Koblents catches Freddie’s eye and offers a friendly smile. “I have signed your name for you, too, Mr. Trumper,” he says into the microphone. “Why not? I’ve beaten you so often, that gives me the right to sign for you, yes?” He chuckles at his own joke. 

“You what? ” Freddie asks with an unhinged little laugh. Florence steps forward from the throng to try to catch his eye, but of course he’s not looking at her.

Koblents’ smile fades slightly. “Only a joke,” he reassures Freddie.

Shit, he thinks he’s being friendly, Florence realizes, and she would laugh at him too except they’re in public and Freddie is about to do something very, very stupid. 

“You think just because you beat me before means you can sign my name? ” Freddie demands. He stands up, the scrape of his chair loud beneath his voice. Florence thinks he’s about to start yelling, but instead he forces a grimace of a smile. Why is that so much worse? 

“You know what?” he says. “I understand.” He leans over the FIDE moderator and claps Koblents on the back. Both men watch him warily. “I do,” Freddie continues. “ My autograph is going for twenty-five dollars, which is a hell of a lot more than yours, and would be even if the dollar weren’t a thousand times more valuable than your worthless rubles. It’s alright, comrade, you can ride on my name if your family is too hungry to wait in the bread line.”

Freddie turns to face the crowd of fans and reporters. “You see how the communists treat their own chess champions?” he calls out, spreading his arms. “They turn them into beggars.” He drops his hands and turns back to Koblents, all pretense of a smile gone. “Either that, or dirty liars who pretend to be polite when all they want to do is mock Americans , because they’re too scared to play fair !” 

He’s yelling now as he points into Koblents’ shocked face, and it’s all Florence can do to not drag him bodily from the dais — but it turns out she doesn’t have to, because Freddie turns on his heel and storms back behind the curtain. She hesitates as the room erupts into chatter — should she take Freddie’s place and try to spin this? No, she decides, and hurries after him; better to get him to come back out and apologize as quickly as possible.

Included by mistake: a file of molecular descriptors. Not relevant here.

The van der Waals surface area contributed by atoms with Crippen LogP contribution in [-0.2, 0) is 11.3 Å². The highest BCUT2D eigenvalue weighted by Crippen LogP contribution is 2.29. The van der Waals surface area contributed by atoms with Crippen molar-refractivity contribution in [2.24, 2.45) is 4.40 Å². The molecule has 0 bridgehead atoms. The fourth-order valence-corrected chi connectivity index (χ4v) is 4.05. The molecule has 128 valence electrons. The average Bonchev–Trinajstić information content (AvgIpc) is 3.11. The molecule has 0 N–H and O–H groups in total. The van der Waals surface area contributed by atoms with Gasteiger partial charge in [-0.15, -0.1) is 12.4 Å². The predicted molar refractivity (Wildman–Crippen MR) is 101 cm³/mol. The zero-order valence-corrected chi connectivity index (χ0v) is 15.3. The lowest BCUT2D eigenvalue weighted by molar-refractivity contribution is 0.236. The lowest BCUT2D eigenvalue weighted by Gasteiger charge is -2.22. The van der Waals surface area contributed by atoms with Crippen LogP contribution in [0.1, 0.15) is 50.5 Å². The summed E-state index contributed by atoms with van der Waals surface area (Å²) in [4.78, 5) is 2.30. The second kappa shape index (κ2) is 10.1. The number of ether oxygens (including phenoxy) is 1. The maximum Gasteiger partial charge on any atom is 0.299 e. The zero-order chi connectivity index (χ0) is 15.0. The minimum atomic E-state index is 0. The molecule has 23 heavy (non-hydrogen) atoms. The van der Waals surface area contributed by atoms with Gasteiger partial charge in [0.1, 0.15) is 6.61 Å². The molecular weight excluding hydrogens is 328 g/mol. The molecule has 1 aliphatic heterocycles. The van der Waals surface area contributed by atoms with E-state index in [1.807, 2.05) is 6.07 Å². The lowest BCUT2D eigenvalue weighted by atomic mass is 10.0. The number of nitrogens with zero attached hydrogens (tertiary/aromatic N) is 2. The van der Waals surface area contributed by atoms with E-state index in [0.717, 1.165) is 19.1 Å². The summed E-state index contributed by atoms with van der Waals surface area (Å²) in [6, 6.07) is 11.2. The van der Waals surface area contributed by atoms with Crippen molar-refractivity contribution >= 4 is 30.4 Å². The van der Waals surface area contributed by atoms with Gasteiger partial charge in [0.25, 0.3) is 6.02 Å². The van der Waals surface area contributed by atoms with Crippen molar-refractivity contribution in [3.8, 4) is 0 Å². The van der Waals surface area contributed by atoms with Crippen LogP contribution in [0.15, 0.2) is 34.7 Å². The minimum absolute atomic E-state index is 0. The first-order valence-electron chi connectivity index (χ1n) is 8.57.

It’s an impossible task. He’s in such a rage that the green room, which had felt spacious enough before, seems the size of a closet now. Florence closes the door behind her all the same.

“That motherfucker,” Freddie snarls through his teeth. “That motherfucker, he thinks he can — my name — in front of everyone , he mocks me —”

He’s breathing hard through his mouth, can’t even finish a thought, and something is wrong with him. She’s never seen him so upset, not even that time she’d startled him out of a nightmare and he’d woken to panic so bad he had to hide in the bathroom.

“Freddie,” she tries.

“He’s not gonna beat me again. He’s not. He’s not. He won’t. He’s not. He —”

“Freddie, please, just breathe.”

“I’m gonna win. I should go out there right now and — and —” 

He heads for the door and Florence moves to block him; she doesn’t know what he’ll do if he gets out there, and it’s obvious he doesn’t know either, and nothing good could come of that.

“Why are you acting like this?” she demands before he can tell her to get out of his way.

“I’m not acting like anything,” he says, and it’s almost funny how his contrary nature is so stubborn it gives him back the ability to speak in full sentences. “I’m mad.”

“I can tell,” she says dryly, her back against the door. “But I haven’t seen you mad this way before.” He looks suddenly guilty, and although she dreads knowing the answer, she asks: “Are you hiding something from me?”

“It’s nothing,” he claims. Then adds brusquely: “This isn’t the time. Let me out of here, I want to finish signing my autographs.”

“That’s all done,” she lies smoothly. “The press conference is over. You’ve already made your headline for today.”

“I’ll make a better one tomorrow, when I beat the commie.”

“You won’t beat him if you keep up this behavior.”

“Fuck off, Florence. Let me out.”

He still looks slightly deranged but she’s now officially too angry with him to argue, so Florence relents. “Fuck right off yourself, then,” she snaps, and opens the door for him.